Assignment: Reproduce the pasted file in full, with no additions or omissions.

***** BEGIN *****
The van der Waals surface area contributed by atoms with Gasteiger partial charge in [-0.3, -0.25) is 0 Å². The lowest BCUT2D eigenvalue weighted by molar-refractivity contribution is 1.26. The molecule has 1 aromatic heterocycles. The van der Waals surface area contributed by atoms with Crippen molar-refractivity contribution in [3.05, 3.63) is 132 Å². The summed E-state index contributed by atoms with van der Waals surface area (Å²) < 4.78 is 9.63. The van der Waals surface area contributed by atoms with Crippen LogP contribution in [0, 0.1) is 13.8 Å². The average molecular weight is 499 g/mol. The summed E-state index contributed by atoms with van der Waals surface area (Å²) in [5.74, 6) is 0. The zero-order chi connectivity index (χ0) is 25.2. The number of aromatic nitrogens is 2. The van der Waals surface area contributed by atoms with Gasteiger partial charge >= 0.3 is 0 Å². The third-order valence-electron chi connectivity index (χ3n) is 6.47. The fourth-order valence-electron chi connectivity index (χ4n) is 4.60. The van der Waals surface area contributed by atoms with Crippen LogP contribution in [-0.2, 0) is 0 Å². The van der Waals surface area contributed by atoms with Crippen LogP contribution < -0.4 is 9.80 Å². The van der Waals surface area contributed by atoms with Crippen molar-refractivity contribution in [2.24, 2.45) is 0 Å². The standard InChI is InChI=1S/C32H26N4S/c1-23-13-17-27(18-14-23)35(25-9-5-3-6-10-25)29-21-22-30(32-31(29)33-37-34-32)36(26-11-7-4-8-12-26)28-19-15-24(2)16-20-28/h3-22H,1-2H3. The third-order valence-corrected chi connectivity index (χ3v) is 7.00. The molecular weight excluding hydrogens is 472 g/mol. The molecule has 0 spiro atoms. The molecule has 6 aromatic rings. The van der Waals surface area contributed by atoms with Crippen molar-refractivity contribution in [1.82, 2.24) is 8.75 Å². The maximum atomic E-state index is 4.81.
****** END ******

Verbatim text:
The van der Waals surface area contributed by atoms with Gasteiger partial charge in [-0.3, -0.25) is 0 Å². The lowest BCUT2D eigenvalue weighted by molar-refractivity contribution is 1.26. The molecule has 1 aromatic heterocycles. The van der Waals surface area contributed by atoms with Crippen molar-refractivity contribution in [3.05, 3.63) is 132 Å². The summed E-state index contributed by atoms with van der Waals surface area (Å²) < 4.78 is 9.63. The van der Waals surface area contributed by atoms with Crippen LogP contribution in [0, 0.1) is 13.8 Å². The average molecular weight is 499 g/mol. The summed E-state index contributed by atoms with van der Waals surface area (Å²) in [5.74, 6) is 0. The zero-order chi connectivity index (χ0) is 25.2. The number of aromatic nitrogens is 2. The van der Waals surface area contributed by atoms with Gasteiger partial charge >= 0.3 is 0 Å². The third-order valence-electron chi connectivity index (χ3n) is 6.47. The fourth-order valence-electron chi connectivity index (χ4n) is 4.60. The van der Waals surface area contributed by atoms with Crippen LogP contribution in [-0.2, 0) is 0 Å². The van der Waals surface area contributed by atoms with Crippen LogP contribution < -0.4 is 9.80 Å². The van der Waals surface area contributed by atoms with Crippen molar-refractivity contribution in [2.24, 2.45) is 0 Å². The standard InChI is InChI=1S/C32H26N4S/c1-23-13-17-27(18-14-23)35(25-9-5-3-6-10-25)29-21-22-30(32-31(29)33-37-34-32)36(26-11-7-4-8-12-26)28-19-15-24(2)16-20-28/h3-22H,1-2H3. The third-order valence-corrected chi connectivity index (χ3v) is 7.00. The molecular weight excluding hydrogens is 472 g/mol. The molecule has 0 spiro atoms. The molecule has 6 aromatic rings. The van der Waals surface area contributed by atoms with Crippen molar-refractivity contribution in [1.82, 2.24) is 8.75 Å². The maximum atomic E-state index is 4.81.